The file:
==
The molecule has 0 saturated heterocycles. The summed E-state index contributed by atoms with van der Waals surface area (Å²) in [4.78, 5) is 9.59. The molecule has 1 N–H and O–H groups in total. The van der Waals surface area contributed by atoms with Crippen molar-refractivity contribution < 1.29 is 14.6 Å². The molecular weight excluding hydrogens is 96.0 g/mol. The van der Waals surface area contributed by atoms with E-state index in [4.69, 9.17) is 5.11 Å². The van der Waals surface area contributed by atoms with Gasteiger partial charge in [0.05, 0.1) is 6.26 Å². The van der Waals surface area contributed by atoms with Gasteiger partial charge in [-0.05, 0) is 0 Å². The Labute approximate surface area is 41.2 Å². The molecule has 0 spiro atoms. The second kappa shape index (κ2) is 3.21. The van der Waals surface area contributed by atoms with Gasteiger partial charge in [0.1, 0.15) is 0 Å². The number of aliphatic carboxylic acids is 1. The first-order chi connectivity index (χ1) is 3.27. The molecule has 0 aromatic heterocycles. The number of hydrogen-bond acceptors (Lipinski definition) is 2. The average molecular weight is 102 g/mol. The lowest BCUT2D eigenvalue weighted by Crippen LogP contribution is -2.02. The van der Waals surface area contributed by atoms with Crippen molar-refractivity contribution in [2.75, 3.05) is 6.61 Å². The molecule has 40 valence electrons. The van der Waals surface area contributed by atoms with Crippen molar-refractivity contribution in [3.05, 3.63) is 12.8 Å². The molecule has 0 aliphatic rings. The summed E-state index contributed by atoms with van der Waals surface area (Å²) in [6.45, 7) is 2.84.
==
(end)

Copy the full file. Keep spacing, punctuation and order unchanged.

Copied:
The molecule has 0 saturated heterocycles. The summed E-state index contributed by atoms with van der Waals surface area (Å²) in [4.78, 5) is 9.59. The molecule has 1 N–H and O–H groups in total. The van der Waals surface area contributed by atoms with Crippen molar-refractivity contribution < 1.29 is 14.6 Å². The molecular weight excluding hydrogens is 96.0 g/mol. The van der Waals surface area contributed by atoms with E-state index in [4.69, 9.17) is 5.11 Å². The van der Waals surface area contributed by atoms with Gasteiger partial charge in [0.05, 0.1) is 6.26 Å². The van der Waals surface area contributed by atoms with Gasteiger partial charge in [-0.05, 0) is 0 Å². The Labute approximate surface area is 41.2 Å². The molecule has 0 spiro atoms. The second kappa shape index (κ2) is 3.21. The van der Waals surface area contributed by atoms with Gasteiger partial charge in [0.1, 0.15) is 0 Å². The number of aliphatic carboxylic acids is 1. The first-order chi connectivity index (χ1) is 3.27. The molecule has 0 aromatic heterocycles. The number of hydrogen-bond acceptors (Lipinski definition) is 2. The average molecular weight is 102 g/mol. The lowest BCUT2D eigenvalue weighted by Crippen LogP contribution is -2.02. The van der Waals surface area contributed by atoms with Crippen molar-refractivity contribution in [2.75, 3.05) is 6.61 Å². The molecule has 40 valence electrons. The van der Waals surface area contributed by atoms with Crippen molar-refractivity contribution in [3.05, 3.63) is 12.8 Å². The molecule has 0 aliphatic rings. The summed E-state index contributed by atoms with van der Waals surface area (Å²) in [6.45, 7) is 2.84.